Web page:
CS63 Lab 3: Konane Tournament

Held on Friday, Sept. 30, 2011

Students implemented the minimax algorithm with alpha-beta pruning, and developed their own static evaluators for the Hawaiian checkers game known as Konane. Each Konane player was limited to searching to depth 4, and had to return a move within a specified time limit. If a move was not returned within the time limit, then a random move was chosen for that player.

We held a tournament where each Konane player played every other Konane player in the tournament twice, one time going first and the other time going second. Each player received a +1 for a win. The winner of the tournament was determined by the cumulative score over all of the games. It was possible to have multiple winners.

The field of players also contained a set of control players for comparison purposes:

A correct minimax player searching to depth 4 should always be able to beat Random and Simple. However, the move-based static evaluator is quite effective, so even a correct minimax player may not be able to beat ControlMinimaxDepth2 and ControlMinimaxDepth4.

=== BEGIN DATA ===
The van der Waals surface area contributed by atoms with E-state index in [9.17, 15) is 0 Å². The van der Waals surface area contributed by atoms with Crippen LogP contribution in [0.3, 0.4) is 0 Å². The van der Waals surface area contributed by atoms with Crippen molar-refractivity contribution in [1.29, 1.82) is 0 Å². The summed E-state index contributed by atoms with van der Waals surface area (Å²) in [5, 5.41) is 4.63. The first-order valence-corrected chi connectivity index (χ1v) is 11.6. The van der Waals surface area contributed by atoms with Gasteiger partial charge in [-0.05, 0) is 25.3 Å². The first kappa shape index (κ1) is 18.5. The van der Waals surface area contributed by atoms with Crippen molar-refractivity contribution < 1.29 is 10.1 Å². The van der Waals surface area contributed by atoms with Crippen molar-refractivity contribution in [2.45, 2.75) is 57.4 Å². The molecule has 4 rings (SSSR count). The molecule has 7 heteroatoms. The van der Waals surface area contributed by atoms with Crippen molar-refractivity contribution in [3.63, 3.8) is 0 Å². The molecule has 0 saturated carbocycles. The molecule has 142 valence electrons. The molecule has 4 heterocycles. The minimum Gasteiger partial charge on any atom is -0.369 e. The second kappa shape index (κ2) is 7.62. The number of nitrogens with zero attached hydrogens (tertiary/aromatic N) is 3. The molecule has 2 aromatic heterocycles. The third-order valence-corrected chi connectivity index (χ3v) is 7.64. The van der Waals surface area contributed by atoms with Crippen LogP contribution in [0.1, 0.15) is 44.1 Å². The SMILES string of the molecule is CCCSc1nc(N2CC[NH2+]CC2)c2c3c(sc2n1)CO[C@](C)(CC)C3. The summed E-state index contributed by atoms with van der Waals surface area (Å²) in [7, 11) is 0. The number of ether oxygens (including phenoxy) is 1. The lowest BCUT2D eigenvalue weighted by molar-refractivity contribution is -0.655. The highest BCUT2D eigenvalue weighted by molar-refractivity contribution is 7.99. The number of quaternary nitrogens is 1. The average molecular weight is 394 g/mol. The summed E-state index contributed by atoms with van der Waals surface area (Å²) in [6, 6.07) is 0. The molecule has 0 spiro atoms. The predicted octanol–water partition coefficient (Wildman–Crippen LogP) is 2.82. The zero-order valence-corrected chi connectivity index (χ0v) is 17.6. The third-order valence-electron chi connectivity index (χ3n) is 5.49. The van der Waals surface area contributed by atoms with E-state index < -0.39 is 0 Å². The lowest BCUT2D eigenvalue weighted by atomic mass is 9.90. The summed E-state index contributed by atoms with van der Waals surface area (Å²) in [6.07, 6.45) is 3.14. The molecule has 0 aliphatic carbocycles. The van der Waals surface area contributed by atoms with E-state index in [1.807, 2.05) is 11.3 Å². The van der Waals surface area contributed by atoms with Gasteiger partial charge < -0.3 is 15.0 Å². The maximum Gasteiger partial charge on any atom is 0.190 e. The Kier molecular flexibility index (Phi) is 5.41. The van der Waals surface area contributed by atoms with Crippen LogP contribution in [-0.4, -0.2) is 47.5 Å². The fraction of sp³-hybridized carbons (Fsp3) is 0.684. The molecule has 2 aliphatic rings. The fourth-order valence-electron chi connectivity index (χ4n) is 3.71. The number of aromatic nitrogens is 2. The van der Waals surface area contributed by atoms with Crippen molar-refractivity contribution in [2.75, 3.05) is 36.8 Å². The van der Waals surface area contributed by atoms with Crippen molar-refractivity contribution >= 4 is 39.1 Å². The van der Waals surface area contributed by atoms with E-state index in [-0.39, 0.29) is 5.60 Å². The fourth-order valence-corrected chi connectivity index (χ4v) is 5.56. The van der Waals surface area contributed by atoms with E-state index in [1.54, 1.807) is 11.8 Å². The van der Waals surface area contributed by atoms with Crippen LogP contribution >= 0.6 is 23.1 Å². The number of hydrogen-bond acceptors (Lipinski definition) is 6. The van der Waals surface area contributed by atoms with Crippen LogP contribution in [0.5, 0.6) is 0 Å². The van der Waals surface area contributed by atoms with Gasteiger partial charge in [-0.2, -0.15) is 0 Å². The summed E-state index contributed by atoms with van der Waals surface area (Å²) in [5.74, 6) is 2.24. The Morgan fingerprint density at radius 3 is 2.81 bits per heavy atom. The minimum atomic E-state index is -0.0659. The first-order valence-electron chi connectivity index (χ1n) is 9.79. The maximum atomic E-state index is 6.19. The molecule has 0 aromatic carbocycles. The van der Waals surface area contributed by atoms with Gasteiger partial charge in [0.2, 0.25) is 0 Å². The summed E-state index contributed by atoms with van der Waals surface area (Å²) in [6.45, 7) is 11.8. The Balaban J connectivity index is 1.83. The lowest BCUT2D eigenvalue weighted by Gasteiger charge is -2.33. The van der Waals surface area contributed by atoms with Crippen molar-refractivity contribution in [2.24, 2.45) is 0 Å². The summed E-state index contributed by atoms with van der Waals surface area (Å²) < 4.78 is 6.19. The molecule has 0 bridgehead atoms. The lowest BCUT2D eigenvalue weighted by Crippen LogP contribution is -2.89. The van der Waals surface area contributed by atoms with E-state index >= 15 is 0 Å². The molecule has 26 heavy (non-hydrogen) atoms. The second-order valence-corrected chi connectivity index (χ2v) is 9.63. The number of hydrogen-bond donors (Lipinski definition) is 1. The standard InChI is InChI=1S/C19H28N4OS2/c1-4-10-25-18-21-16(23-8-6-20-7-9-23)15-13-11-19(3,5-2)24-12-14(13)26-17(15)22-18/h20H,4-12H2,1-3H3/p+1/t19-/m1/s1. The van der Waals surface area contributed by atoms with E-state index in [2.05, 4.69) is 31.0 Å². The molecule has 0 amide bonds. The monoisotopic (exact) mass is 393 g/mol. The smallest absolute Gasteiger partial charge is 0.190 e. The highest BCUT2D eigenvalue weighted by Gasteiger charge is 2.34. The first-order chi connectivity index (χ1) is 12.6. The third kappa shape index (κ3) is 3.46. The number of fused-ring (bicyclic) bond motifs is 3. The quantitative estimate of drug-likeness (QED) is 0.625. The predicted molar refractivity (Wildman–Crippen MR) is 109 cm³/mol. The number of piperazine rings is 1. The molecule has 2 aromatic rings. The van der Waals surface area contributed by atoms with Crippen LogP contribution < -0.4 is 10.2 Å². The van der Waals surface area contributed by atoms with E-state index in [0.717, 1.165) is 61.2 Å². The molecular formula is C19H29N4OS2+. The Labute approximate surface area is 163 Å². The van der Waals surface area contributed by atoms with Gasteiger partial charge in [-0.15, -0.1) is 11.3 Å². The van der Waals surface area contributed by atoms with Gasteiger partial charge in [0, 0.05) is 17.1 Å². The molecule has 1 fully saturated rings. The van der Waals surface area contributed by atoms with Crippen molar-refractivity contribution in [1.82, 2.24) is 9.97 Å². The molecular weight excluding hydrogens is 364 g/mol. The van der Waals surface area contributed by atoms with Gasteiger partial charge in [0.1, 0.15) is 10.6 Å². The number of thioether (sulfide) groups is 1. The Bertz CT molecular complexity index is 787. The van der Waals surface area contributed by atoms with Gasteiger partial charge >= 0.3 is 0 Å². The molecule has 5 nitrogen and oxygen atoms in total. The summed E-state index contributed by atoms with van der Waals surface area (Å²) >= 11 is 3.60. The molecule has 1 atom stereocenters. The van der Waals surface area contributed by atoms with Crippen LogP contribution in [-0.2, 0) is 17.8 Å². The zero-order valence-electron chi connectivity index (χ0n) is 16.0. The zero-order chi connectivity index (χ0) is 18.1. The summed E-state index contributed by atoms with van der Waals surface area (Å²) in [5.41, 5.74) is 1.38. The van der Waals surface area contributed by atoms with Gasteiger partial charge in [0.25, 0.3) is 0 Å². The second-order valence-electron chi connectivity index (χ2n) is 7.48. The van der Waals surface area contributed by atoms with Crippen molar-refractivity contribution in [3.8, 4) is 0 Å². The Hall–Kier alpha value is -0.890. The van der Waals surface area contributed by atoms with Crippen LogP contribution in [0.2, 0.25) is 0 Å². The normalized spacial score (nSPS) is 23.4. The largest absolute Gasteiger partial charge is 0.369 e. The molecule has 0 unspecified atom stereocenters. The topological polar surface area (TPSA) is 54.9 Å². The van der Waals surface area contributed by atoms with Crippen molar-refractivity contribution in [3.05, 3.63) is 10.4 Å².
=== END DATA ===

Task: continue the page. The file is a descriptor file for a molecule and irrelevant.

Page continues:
Andrew Stromme developed parallelized tournament code to take advantage of our lab machines that have 16 processors. This led to a significant speed up, allowing us to run the entire tournament several times. Runs 1 and 2 had a time limit of 10 seconds per move. Run 3 had a time limit of 20 seconds per move. Surprisingly the ControlMinimaxDepth4 player won the first run, but subsequent runs saw the top teams change finish order each time.

In the results shown below, the players in the tournament are displayed in a grid. Each row of the grid shows how the player in the leftmost column did against all of the other players in the tournament. The color of a box indicates the results of the two games played between those players. Green indicates two wins, yellow indicates one win and one loss, and red indicates two losses.

Run 1 (10 second time limit)
Run 2 (10 second time limit)
Run 3 (20 second time limit)
Run 4 (10 second time limit)

After the tournament, it was discovered that a number of students had subtle bugs in their minimax algorithm. After all of these bugs were fixed, the tournament was re-run one last time with the following results. Notice that all teams now successfully defeated both Random and Simple.